Imagine that your twelve-year-old son doesn’t come home one day after school. You’re always worried about him because he’s not even a teenager but has already required three open heart surgeries thanks to a congenital condition. He’s not a tough kid but a “goofball,” and you’ve recently moved from San Antonio to Arlington, a suburb of Dallas, Texas, where everything is bigger, including the trouble. Nobody is telling you where he is. Nobody will answer your questions. He’s just…disappeared.
School officials aren’t helping. Neither are the police. Eventually, you discover that he’s being held in a juvenile detention center. He’s born and raised in Texas. An American citizen. A kid.
Why did the Arlington police hold a twelve-year-old boy with a heart condition for three days without alerting his parents? Why did the school principal call the police in the first place?
Because his name is Armaan Singh Sarai, his working-class Indian family is Sikh, and a “bully” at his school accused him of having a bomb in his backpack.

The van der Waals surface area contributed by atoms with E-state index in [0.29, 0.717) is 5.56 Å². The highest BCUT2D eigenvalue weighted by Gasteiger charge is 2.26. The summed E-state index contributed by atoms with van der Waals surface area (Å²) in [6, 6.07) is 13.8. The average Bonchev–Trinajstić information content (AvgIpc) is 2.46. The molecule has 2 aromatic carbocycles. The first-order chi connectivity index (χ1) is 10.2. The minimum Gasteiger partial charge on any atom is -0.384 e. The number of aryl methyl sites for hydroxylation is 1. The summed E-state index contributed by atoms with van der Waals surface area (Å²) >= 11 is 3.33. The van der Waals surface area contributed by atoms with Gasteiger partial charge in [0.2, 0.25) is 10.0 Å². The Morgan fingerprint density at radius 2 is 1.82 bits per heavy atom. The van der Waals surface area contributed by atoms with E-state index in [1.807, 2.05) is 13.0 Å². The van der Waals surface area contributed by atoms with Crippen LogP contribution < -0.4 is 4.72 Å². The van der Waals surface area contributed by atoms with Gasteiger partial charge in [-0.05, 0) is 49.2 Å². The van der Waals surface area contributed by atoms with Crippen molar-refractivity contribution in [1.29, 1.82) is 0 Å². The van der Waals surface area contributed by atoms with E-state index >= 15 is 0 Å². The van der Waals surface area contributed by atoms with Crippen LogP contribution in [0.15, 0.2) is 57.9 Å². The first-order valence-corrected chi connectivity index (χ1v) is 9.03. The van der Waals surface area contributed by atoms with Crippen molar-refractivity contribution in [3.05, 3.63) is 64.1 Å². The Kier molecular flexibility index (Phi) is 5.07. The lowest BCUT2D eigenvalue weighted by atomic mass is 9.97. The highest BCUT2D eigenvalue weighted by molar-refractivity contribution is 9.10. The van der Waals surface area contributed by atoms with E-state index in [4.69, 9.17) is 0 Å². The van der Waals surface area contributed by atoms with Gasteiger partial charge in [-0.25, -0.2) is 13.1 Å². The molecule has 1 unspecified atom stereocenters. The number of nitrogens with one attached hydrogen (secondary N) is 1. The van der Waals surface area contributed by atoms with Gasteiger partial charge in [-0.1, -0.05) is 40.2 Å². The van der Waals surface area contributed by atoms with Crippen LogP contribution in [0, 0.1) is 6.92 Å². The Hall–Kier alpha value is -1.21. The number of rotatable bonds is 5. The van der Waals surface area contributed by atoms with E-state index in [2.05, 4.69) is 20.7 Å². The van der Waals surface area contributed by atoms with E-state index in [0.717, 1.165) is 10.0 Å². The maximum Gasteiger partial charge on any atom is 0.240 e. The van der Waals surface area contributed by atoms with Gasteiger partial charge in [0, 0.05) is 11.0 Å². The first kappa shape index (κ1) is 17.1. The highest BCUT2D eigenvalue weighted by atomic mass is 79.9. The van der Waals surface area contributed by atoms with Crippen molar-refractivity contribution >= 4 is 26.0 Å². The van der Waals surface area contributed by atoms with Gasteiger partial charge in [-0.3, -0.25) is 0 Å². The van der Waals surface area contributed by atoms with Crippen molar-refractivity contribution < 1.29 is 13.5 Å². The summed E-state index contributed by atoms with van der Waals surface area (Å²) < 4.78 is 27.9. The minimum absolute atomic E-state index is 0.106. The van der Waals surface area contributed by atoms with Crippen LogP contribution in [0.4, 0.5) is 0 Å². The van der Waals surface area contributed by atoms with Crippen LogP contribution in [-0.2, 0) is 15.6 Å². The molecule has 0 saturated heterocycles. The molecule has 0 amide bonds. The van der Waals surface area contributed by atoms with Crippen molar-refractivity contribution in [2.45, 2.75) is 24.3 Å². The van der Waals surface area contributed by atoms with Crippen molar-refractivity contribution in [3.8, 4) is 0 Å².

According to a Facebook post by Ginee Haer, who identifies herself as his cousin,
“On Friday, December 11th, 2015, my cousin attended school, like any other normal 12 year old child. A bully in class thought it would be funny to accuse him of having a bomb, and so the principal, without any questioning, interrogation, or notification to his parents, called the police. Worried & frightened at home, his family was concerned as to why he had not reached home right after school. They started calling every police department in the area, only to find out he was sent to a Juvenile facility. They kept him held behind bars for three consecutive days, before finally releasing him on Monday, December 15th.”
Armaan had carried a “power bag” to school, meaning his backpack has a built-in battery charger for a cell phone. Numerous companies sell these bags, which are not cheap but popular enough to be sold out right now in several styles and categories on Amazon. “The student in front of me, who is the one who made the accusation. . . said that [the backpack] looked like a bomb,” [Armaan] Singh said, per a report in the Washington Post. “Then Friday. . . I came back to that period and he was in front of me again and he said ‘I’m going to go tell on you. I’m going to go tell on you and say all this stuff about you. I’m going to go tell on you.’ Singh said he laughed at the other student, who did the same.